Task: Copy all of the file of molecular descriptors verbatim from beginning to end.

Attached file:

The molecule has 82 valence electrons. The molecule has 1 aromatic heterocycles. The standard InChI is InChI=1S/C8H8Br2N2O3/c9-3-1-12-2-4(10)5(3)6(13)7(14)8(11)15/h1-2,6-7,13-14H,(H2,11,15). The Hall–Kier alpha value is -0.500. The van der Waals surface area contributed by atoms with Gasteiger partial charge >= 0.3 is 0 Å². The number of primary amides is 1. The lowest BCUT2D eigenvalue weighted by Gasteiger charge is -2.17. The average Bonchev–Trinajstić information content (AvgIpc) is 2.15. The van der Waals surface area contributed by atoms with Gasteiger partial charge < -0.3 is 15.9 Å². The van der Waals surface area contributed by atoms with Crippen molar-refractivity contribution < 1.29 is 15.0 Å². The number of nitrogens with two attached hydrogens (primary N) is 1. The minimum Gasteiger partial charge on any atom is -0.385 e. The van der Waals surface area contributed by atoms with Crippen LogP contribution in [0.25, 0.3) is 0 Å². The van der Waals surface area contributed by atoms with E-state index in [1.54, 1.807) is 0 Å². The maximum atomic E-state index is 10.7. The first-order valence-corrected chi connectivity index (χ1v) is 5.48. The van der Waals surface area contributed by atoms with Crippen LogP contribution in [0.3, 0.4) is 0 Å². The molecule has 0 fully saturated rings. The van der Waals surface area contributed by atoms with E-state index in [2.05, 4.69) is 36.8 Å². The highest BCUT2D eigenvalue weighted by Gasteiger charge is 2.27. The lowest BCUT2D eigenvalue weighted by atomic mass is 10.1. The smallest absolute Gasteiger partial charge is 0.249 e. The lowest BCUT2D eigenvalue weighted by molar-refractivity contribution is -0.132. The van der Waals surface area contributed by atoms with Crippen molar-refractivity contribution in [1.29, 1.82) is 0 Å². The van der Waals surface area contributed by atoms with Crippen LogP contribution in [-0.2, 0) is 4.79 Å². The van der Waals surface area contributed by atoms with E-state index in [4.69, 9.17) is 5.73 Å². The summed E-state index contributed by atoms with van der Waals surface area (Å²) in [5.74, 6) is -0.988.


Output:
The molecule has 82 valence electrons. The molecule has 1 aromatic heterocycles. The standard InChI is InChI=1S/C8H8Br2N2O3/c9-3-1-12-2-4(10)5(3)6(13)7(14)8(11)15/h1-2,6-7,13-14H,(H2,11,15). The Hall–Kier alpha value is -0.500. The van der Waals surface area contributed by atoms with Gasteiger partial charge >= 0.3 is 0 Å². The number of primary amides is 1. The lowest BCUT2D eigenvalue weighted by Gasteiger charge is -2.17. The average Bonchev–Trinajstić information content (AvgIpc) is 2.15. The van der Waals surface area contributed by atoms with Gasteiger partial charge < -0.3 is 15.9 Å². The van der Waals surface area contributed by atoms with Crippen molar-refractivity contribution < 1.29 is 15.0 Å². The number of nitrogens with two attached hydrogens (primary N) is 1. The minimum Gasteiger partial charge on any atom is -0.385 e. The van der Waals surface area contributed by atoms with Crippen LogP contribution in [0.25, 0.3) is 0 Å². The van der Waals surface area contributed by atoms with E-state index in [1.54, 1.807) is 0 Å². The maximum atomic E-state index is 10.7. The first-order valence-corrected chi connectivity index (χ1v) is 5.48. The van der Waals surface area contributed by atoms with Crippen LogP contribution in [0.3, 0.4) is 0 Å². The molecule has 0 fully saturated rings. The van der Waals surface area contributed by atoms with E-state index in [2.05, 4.69) is 36.8 Å². The highest BCUT2D eigenvalue weighted by Gasteiger charge is 2.27. The lowest BCUT2D eigenvalue weighted by atomic mass is 10.1. The smallest absolute Gasteiger partial charge is 0.249 e. The lowest BCUT2D eigenvalue weighted by molar-refractivity contribution is -0.132. The van der Waals surface area contributed by atoms with Crippen molar-refractivity contribution in [1.29, 1.82) is 0 Å². The van der Waals surface area contributed by atoms with Crippen LogP contribution in [-0.2, 0) is 4.79 Å². The van der Waals surface area contributed by atoms with E-state index in [4.69, 9.17) is 5.73 Å². The summed E-state index contributed by atoms with van der Waals surface area (Å²) in [5.74, 6) is -0.988.